Most of the primary sources available in the following databases are written about, rather than by, Black people and the (currently or formerly) enslaved. Be sure to keep this in mind when analyzing these sources. Additionally, due to their historic nature, many items contain and/or are described by offensive and outdated terminology. Please be aware of this and take care of yourself when consulting these sources.
Slave Biographies: The Atlantic Database Network is an open access data repository of information on the identities of enslaved people in the Atlantic World. It includes the names, ethnicities, skills, occupations, and illnesses of individual slaves.
Slavery, Abolition, Emancipation, and Freedom: Primary Sources from Houghton Library (SAEF) is a growing digital collection highlighting materials related to Black history and culture from Harvard University's Houghton Library. These materials were hand-selected to provide freely accessible digitized primary sources for scholars of all sorts.
Bringing together primary source documents from archives and libraries across the Atlantic world, this resource allows students and researchers to explore and compare unique material relating to the complex subjects of slavery, abolition and social justice.
Slavery and Anti-Slavery: A Transnational Archive is devoted to the study and understanding of the history of slavery in America and the rest of the world from the 17th century to the late 19th century. The database includes more than five million cross-searchable pages sourced from books, pamphlets, newspapers, periodicals, legal documents, court records, monographs, manuscripts, and maps from many different countries covering the history of the slave trade.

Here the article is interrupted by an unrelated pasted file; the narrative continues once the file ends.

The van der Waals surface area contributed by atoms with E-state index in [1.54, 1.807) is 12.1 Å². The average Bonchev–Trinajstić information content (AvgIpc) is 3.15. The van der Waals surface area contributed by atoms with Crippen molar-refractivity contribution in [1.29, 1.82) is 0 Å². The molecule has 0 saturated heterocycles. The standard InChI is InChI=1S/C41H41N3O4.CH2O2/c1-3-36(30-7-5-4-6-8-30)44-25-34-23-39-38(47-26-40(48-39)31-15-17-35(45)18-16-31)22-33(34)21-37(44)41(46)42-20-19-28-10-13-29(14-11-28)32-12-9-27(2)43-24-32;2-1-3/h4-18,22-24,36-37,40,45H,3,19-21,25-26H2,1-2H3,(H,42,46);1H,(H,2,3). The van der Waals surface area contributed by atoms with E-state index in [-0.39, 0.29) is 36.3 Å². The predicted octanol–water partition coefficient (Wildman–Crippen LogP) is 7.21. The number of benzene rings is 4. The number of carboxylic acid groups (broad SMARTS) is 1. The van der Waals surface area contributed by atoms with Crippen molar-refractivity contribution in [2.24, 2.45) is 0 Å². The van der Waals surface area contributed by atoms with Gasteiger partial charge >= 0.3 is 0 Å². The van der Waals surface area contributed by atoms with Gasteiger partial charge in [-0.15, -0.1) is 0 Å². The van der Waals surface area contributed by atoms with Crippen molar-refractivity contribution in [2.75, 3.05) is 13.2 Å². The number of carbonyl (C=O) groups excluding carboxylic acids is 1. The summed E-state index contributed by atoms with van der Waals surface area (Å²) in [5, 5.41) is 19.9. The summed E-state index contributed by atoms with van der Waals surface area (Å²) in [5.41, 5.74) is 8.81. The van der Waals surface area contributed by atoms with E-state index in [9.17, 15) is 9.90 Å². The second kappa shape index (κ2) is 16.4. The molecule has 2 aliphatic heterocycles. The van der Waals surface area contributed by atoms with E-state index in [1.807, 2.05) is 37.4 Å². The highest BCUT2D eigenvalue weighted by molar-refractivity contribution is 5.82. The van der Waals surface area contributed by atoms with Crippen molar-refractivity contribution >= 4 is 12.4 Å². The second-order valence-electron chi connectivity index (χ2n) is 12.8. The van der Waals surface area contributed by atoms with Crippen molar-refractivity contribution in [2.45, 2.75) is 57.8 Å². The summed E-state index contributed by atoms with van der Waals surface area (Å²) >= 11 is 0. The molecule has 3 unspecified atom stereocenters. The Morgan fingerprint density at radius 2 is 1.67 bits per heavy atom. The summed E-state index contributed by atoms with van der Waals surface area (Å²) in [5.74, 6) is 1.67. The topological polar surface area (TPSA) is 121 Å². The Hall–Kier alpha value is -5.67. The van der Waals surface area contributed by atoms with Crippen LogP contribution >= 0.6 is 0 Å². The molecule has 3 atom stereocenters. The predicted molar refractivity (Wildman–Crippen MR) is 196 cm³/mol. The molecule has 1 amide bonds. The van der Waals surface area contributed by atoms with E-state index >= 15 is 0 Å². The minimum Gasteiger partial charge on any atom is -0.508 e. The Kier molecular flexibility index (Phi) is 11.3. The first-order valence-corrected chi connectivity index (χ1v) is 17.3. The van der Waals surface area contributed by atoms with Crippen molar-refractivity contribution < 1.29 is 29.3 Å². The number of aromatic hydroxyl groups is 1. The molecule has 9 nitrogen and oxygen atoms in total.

The SlaveVoyages website is a collaborative digital initiative that compiles and makes publicly accessible records of the largest slave trades in history. Search these records to learn about the broad origins and forced relocations of more than 12 million African people who were sent across the Atlantic in slave ships, and hundreds of thousands more who were trafficked within the Americas. Explore where they were taken, the numerous rebellions that occurred, the horrific loss of life during the voyages, the identities and nationalities of the perpetrators, and much more.
The subcollection Southern Life, Slavery, and the Civil War consists of several modules:
-Slavery, the Slave Trade, and Law and Order in the 19th Century (1636-1880)
-Slavery and the Law (1775-1867)
Slavery and the Law features petitions on race, slavery, and free blacks that were submitted to state legislatures and county courthouses between 1775 and 1867.
-Slavery in Antebellum Southern Industries (1700-1896)
-Southern Life and African American History, 1775-1915, Plantations Records (4 parts)
Southern Plantation Records document the far-reaching impact of plantations on both the American South and the nation. Plantation records are both business records and personal papers because the plantation was both the business and the home for plantation owners.
Includes multiple sub-collections in broad subject areas like Civil Rights; Southern Life, Slavery, and the Civil War; American Indians and the American West; American Politics and Society; International Relations and Military Conflicts; Women's Studies; and Workers and Labor Unions